Humphrey Bogart and the Trenchcoat
Reprinted by permission from Olshan, Grundman, Frome, Rosenzweig & Wolosky LLP June 2012 Newsletter:
By: Mary L. Grieco
Everyone can probably picture the image in their heads – the final scene from the classic film Casablanca. Ingrid Bergman, Humphrey Bogart . . . and the trenchcoat. A movie-still from that final scene is at the heart of recently-filed lawsuits in New York and Los Angeles between Burberry Limited and Burberry Group PLC, on the one hand, and the heirs of Humphrey Bogart (Bogart, LLC), on the other hand.
The controversy arose when Burberry used a still photo from Casablanca of Bogart wearing the famous trenchcoat. Burberry placed the photo on its Facebook “Timeline” as part of a “historical timeline depicting the evolution of Burberry’s culture, products and people.” Burberry also used the Bogart photo on its other social media sites such as Twitter and Instagram. Burberry claims that it licensed the image from Corbis Images for “editorial use.” Bogart, LLC claims that it owns “common law” rights in the HUMPHREY BOGART and BOGART trademarks, as well as the exclusive right to use Humphrey Bogart’s name, image, likeness, voice and celebrity. Bogart, LLC alleges that Burberry’s use of the name and image of Bogart infringes Bogart, LLC’s rights. Burberry alleges that it has not infringed any of Bogart, LLC’s rights, and that the use of the Bogart photograph is protected by the First Amendment. Namely, Burberry claims that the photograph was not used in a way to suggest a sponsorship or endorsement of Burberry, but was instead a “historical positioning of the image within an educational project along with numerous other people wearing Burberry apparel over the last century.”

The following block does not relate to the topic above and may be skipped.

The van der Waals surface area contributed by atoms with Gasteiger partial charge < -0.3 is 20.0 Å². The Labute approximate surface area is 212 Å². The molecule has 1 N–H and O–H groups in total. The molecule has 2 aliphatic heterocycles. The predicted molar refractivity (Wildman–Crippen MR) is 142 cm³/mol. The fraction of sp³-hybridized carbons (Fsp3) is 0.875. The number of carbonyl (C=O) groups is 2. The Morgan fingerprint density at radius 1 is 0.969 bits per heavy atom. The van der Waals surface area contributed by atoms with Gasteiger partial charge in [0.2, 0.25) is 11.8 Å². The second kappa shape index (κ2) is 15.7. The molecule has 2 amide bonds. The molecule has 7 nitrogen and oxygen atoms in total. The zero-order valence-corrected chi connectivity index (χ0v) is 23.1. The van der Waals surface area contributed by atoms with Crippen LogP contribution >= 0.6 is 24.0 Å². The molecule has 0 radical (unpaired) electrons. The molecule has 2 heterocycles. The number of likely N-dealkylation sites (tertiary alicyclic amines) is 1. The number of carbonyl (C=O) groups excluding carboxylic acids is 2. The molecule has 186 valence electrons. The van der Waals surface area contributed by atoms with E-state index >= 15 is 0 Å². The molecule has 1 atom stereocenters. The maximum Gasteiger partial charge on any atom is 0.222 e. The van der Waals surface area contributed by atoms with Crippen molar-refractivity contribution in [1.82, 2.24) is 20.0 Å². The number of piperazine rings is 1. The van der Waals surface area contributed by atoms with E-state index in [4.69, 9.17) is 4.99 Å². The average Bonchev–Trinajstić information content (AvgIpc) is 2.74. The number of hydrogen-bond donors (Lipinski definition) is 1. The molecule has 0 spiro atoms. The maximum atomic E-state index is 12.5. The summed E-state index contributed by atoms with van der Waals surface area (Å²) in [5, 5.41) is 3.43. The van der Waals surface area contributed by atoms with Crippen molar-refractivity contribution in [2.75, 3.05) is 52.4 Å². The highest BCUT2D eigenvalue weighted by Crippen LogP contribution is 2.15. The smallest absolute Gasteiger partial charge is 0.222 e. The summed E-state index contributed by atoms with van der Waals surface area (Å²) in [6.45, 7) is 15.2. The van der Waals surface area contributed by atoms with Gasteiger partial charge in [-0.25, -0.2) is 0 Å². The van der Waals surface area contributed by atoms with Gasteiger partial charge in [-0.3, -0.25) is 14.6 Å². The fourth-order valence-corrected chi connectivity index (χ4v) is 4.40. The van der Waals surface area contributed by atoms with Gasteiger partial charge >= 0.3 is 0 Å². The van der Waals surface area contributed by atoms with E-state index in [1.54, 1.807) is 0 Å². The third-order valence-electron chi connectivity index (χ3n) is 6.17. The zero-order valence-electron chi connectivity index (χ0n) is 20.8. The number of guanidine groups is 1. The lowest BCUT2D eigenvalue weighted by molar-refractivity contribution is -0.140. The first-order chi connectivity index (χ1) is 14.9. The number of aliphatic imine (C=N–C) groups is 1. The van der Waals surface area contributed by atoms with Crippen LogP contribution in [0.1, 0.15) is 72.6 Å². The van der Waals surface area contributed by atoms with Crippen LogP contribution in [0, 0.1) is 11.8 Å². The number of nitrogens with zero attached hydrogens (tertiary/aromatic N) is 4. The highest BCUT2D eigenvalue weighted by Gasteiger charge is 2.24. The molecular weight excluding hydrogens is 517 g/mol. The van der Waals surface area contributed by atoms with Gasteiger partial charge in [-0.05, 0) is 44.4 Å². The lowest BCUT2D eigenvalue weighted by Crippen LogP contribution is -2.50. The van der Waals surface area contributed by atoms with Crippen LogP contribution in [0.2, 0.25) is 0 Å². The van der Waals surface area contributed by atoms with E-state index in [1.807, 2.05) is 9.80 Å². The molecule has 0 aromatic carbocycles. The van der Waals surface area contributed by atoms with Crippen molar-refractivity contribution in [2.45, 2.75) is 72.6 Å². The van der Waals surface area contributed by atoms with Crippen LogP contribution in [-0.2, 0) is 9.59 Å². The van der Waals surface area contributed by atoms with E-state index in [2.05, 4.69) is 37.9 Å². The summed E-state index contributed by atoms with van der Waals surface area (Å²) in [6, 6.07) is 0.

Although it is not certain how this case will ultimately be resolved, it raises a number of issues regarding the interplay between copyright, trademark, right of publicity and commercial vs. noncommercial uses of the same. For example, even though Burberry licensed the use of the photograph itself and it thus is not infringing any copyrights in the photo, Bogart LLC can still maintain a claim for violating Bogart’s right of publicity. In addition, while use of the name and likeness of a famous person for pure news reporting is protected by the First Amendment, Burberry’s use may be deemed more of a commercial use (i.e. Burberry is using the image in connection with its marketing efforts), and hence, Burberry may not be able to rely on the First Amendment as a defense.
As a best practice, whenever a company wishes to use a celebrity name or likeness in connection with its business in any way, it is recommended that the use of the name or likeness be cleared with the celebrity or his/her heirs. Even if the name or likeness is not used in a traditional advertisement, and the company makes no express statements to indicate an endorsement or sponsorship, the company may still be found liable for violating the celebrity’s right of publicity or other such rights.
Note: Mary L. Grieco is a licensed attorney. The information contained in this article is not legal advice. Reading this article does not create an attorney-client privilege. You should consult with an attorney if you need legal advice.
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